Here are my thoughts: Yes, she does seem to be good at everything. She’s a good pilot, hand-to-hand fighter, mechanic, climber, pistol shot, etc. She picks up Force powers with no training, and she bests Kylo Ren when she has never wielded a lightsaber before. It does seem a bit unbelievable, but it is a movie called ‘The Force Awakens,’ and Rey is obviously more steeped in the Force than anyone else around her. Isn’t that enough for us to suspend our disbelief?

But there’s something else going on here that I think is important. Star Wars isn’t really science fiction. Sure, it has starships and lasers and Wookies, but at its core, Star Wars is really a fantasy tale. A straight-up Joseph Campbell Monomyth. So, I think the character should be judged by fantasy standards. If we take Rey and plop her down into Middle-Earth or Krynn, do any of the arguments against her have validity?

Do we really question that Eowyn is able to take down the Witch-King of Morgul? What about Tauriel? We buy that she is excellent at everything (except perhaps picking a significant other) and practically indestructible just because she’s an elf. Why is Rey any different? Here we have a cool female protagonist that’s interesting, heroic, brave, athletic, and one that is not portrayed in a exploitative or sexualized manner.

We have been waiting for a character like Rey to come along. And if there’s going to be someone like her in popular fandom, Star Wars is the natural place for her to live.

 

Conclusions: 

star-wars-the-force-awakens-wallpaper-1920x1200

Oh, so THAT’s why Luke isn’t on the movie poster.

It always does my heart good to see good work rewarded. The last few years have made me a bit cynical on this point, particularly due to Michael Bay’s hatchet job on the Transformers franchise. Star Wars: The Force Awakens is a good movie, and I wish it well.

It is far from a perfect movie, however, and its flaws led me to merely like it a whole bunch rather than love it like the first Avengers. Still, it is wholly worth the price of admission. I plan to see to see it at least one more time before it leaves the theatres.

But walking out of the movie theatre twice, with all the feels I’ve carried with me, has made me wish that the name “A New Hope” hadn’t already been taken.

Onward to Episode VIII!

And that’s how this fanboy sees it.


Fanboy Game Review #1 – Fallout 4

[Note: I do not consider myself a game critic. What follows is just one fanboy’s opinion. Oh, and there are some mild SPOILERS ahead, so take heed.]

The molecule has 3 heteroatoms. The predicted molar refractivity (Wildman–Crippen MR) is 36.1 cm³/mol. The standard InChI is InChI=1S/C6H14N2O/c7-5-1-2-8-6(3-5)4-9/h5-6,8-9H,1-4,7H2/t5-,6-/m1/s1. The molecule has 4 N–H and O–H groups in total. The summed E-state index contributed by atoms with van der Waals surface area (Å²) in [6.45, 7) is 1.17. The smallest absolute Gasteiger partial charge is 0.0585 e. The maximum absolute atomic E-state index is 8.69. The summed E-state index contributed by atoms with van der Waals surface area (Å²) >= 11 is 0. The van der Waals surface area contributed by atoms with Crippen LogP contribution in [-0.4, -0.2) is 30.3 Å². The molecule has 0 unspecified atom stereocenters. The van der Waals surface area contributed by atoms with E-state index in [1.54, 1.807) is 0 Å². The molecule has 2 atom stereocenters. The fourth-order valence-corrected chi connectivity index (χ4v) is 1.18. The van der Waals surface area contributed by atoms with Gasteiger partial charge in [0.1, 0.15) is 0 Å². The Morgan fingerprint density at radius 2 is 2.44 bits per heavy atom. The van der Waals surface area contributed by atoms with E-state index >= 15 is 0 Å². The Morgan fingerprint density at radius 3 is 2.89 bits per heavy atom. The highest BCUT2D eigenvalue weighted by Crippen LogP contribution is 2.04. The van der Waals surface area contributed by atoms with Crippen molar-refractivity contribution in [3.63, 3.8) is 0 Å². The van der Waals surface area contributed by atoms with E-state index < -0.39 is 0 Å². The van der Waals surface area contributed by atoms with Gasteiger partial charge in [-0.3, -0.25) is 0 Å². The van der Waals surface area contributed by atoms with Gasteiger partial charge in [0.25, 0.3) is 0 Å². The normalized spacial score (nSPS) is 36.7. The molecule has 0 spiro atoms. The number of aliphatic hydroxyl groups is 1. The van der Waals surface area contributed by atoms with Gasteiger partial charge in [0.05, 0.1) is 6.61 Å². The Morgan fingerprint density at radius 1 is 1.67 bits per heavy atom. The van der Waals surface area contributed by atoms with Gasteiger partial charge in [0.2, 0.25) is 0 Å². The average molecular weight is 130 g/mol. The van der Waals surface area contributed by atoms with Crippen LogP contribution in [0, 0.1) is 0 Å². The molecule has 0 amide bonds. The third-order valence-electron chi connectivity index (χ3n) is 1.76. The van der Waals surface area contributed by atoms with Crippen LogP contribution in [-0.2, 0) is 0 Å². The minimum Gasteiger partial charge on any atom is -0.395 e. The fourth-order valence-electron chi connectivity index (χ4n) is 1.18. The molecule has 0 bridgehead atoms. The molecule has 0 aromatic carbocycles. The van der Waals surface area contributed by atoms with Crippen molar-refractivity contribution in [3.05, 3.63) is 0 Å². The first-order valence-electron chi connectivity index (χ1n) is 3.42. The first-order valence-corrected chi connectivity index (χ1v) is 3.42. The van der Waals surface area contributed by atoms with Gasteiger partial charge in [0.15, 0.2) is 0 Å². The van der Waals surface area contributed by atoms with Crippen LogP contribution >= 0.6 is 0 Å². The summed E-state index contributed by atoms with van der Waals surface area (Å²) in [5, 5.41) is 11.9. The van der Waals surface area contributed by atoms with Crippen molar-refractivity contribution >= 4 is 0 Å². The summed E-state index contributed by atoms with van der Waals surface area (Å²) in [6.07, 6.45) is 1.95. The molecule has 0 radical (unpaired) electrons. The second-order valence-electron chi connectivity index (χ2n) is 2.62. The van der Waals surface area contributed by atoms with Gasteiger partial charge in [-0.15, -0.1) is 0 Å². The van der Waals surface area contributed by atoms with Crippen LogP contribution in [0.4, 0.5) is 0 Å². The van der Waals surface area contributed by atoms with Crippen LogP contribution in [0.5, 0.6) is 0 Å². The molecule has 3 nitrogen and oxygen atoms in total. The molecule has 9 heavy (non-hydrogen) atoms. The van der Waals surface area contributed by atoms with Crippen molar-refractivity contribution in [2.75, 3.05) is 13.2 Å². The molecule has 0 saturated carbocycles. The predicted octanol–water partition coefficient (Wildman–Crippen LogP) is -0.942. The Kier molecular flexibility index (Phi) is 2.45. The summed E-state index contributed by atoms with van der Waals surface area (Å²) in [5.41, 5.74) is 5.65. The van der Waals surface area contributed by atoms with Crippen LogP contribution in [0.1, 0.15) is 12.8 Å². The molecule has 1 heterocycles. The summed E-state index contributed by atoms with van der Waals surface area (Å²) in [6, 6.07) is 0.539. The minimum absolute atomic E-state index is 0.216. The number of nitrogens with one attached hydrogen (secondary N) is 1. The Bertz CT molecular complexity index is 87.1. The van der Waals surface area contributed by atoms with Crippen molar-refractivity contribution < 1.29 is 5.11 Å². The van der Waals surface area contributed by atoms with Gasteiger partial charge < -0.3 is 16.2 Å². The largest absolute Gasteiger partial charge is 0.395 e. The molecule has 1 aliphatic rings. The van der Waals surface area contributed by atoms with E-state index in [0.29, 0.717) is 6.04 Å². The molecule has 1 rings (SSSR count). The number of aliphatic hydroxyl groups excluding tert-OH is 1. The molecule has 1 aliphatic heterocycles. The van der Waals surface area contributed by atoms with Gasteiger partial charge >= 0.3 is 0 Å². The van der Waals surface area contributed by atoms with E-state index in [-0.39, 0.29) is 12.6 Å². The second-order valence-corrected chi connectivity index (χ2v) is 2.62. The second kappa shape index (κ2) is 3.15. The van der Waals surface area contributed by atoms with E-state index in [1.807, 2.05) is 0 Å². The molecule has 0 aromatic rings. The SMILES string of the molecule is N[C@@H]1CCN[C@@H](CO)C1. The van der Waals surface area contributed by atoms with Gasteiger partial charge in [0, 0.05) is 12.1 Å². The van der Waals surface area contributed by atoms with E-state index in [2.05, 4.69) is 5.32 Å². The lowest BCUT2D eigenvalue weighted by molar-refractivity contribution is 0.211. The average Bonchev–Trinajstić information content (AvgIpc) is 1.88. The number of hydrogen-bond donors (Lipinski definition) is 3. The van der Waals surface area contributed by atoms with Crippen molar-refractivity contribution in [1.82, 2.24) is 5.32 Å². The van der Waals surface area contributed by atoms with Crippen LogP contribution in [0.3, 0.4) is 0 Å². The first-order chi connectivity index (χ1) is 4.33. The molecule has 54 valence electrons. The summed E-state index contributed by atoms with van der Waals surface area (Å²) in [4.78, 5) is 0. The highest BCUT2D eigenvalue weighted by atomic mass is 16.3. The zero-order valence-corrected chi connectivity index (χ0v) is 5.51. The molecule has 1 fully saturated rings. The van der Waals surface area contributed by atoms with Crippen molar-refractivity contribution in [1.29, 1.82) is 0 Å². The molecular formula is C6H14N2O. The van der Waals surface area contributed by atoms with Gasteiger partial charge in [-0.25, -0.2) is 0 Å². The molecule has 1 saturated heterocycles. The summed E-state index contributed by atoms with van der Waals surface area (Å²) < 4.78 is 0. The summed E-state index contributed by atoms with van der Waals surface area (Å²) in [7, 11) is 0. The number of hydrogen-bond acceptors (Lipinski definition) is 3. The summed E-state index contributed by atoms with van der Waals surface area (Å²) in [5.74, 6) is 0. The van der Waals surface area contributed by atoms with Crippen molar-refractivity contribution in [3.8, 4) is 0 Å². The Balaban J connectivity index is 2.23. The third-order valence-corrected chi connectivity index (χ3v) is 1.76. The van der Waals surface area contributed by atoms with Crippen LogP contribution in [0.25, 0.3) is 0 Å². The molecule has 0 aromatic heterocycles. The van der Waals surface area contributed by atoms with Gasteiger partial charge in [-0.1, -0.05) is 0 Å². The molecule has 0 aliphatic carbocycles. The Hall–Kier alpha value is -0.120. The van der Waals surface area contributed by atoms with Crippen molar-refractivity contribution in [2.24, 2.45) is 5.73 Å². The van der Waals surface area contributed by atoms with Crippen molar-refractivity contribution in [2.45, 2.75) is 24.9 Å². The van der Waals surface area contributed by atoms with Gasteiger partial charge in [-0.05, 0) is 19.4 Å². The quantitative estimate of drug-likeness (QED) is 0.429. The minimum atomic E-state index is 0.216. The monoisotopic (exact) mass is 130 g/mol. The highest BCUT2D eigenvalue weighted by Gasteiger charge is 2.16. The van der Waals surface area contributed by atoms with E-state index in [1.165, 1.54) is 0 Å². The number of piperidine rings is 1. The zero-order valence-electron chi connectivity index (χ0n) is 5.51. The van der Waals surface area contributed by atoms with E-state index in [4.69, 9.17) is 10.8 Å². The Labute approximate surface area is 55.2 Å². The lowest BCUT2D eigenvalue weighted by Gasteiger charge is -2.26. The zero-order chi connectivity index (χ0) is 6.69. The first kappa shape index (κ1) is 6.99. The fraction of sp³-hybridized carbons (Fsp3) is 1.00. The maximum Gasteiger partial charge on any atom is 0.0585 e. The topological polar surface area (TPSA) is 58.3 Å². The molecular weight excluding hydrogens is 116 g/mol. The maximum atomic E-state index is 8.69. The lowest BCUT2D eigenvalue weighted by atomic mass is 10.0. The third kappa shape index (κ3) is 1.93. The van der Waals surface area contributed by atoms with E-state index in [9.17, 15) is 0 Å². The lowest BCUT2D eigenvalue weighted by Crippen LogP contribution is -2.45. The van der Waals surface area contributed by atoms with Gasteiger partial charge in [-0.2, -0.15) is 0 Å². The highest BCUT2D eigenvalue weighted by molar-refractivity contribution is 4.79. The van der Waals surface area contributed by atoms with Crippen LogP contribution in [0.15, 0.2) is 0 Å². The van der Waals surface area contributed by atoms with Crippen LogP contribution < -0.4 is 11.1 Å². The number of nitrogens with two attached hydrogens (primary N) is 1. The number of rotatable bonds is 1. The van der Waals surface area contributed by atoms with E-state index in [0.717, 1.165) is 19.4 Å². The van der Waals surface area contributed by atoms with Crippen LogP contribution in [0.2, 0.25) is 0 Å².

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War never changes, but the UI certainly does.

Fallout 4 is big news in the media. It’s all over YouTube, news outlets, and TV. There’s a promotional Nuka Cola Quantum soda available at Target (if you lined up at 8:00 am on the day the game came out). Conan O’Brien even donned a Vault-Tec jumpsuit and Pip-Boy to give his take on the game. While reviews overall are mixed, with passionate viewpoints on both sides of the fence, I decided to put my two cents in about this blockbuster video game release.

So, here we go…

First Impressions:  Bethesda has a pretty good track record. Let’s see…Oblivion, Fallout 3, and FREAKIN’ SKYRIM! That last one is in all caps for a reason. SKYRIM is one of my favorite games of all time. So, the developers are going next generation with the Fallout series, one of the most beloved IPs in modern gaming. Okay, Bethesda, you have my attention. Let’s see what you’ve got.

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You are S.P.E.C.I.A.L!

What I Liked:

  • Since the original Legend of Zelda, I have always loved open-map games. Don’t put on me on rails, just turn me loose and let me decide where I want to go, and the order in which I tackle objectives. Fallout 4 gives me this freedom. Even when I’m not sure what to do next, I appreciate the ability to set my own course and blaze my own path.
  • Junk is useful. Pretty much anything you pick up can help you do something in the game. I have a suit of power armor optimized for carrying capacity so I can ‘clean up’ areas after I’ve cleared them of baddies. Nary a coffee cup or battered clipboard escapes my clutching grasp.